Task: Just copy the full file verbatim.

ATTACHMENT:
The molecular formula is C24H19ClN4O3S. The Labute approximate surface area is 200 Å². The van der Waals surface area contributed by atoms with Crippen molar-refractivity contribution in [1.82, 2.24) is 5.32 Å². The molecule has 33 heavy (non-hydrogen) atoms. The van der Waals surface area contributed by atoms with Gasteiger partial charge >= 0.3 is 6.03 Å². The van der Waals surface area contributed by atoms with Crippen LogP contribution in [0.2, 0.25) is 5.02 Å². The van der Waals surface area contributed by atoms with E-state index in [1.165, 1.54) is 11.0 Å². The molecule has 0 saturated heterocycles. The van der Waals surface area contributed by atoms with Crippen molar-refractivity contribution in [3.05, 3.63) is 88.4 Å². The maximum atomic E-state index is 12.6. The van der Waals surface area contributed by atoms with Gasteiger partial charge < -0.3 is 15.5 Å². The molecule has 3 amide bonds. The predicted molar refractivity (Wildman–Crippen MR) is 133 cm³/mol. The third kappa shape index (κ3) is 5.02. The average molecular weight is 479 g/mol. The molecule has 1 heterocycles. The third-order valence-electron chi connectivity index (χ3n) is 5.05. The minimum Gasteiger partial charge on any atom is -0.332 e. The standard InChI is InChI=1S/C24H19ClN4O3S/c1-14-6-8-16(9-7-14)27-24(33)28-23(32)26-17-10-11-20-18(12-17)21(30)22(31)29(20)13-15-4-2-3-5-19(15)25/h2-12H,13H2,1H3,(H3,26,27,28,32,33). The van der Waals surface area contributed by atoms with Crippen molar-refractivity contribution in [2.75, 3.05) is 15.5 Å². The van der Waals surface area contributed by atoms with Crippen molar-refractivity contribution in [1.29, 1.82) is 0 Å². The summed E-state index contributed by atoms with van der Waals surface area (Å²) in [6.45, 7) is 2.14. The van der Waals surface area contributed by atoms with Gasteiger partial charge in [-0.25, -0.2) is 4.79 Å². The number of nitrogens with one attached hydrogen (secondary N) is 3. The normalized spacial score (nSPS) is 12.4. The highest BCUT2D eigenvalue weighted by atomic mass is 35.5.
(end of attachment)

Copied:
The molecular formula is C24H19ClN4O3S. The Labute approximate surface area is 200 Å². The van der Waals surface area contributed by atoms with Crippen molar-refractivity contribution in [1.82, 2.24) is 5.32 Å². The molecule has 33 heavy (non-hydrogen) atoms. The van der Waals surface area contributed by atoms with Gasteiger partial charge >= 0.3 is 6.03 Å². The van der Waals surface area contributed by atoms with Crippen LogP contribution in [0.2, 0.25) is 5.02 Å². The van der Waals surface area contributed by atoms with E-state index in [1.165, 1.54) is 11.0 Å². The molecule has 0 saturated heterocycles. The van der Waals surface area contributed by atoms with Crippen molar-refractivity contribution in [3.05, 3.63) is 88.4 Å². The maximum atomic E-state index is 12.6. The van der Waals surface area contributed by atoms with Gasteiger partial charge < -0.3 is 15.5 Å². The molecule has 3 amide bonds. The predicted molar refractivity (Wildman–Crippen MR) is 133 cm³/mol. The third kappa shape index (κ3) is 5.02. The average molecular weight is 479 g/mol. The molecule has 1 heterocycles. The third-order valence-electron chi connectivity index (χ3n) is 5.05. The minimum Gasteiger partial charge on any atom is -0.332 e. The standard InChI is InChI=1S/C24H19ClN4O3S/c1-14-6-8-16(9-7-14)27-24(33)28-23(32)26-17-10-11-20-18(12-17)21(30)22(31)29(20)13-15-4-2-3-5-19(15)25/h2-12H,13H2,1H3,(H3,26,27,28,32,33). The van der Waals surface area contributed by atoms with Crippen molar-refractivity contribution in [2.75, 3.05) is 15.5 Å². The van der Waals surface area contributed by atoms with Crippen molar-refractivity contribution in [1.29, 1.82) is 0 Å². The summed E-state index contributed by atoms with van der Waals surface area (Å²) in [6.45, 7) is 2.14. The van der Waals surface area contributed by atoms with Gasteiger partial charge in [-0.25, -0.2) is 4.79 Å². The number of nitrogens with one attached hydrogen (secondary N) is 3. The normalized spacial score (nSPS) is 12.4. The highest BCUT2D eigenvalue weighted by atomic mass is 35.5.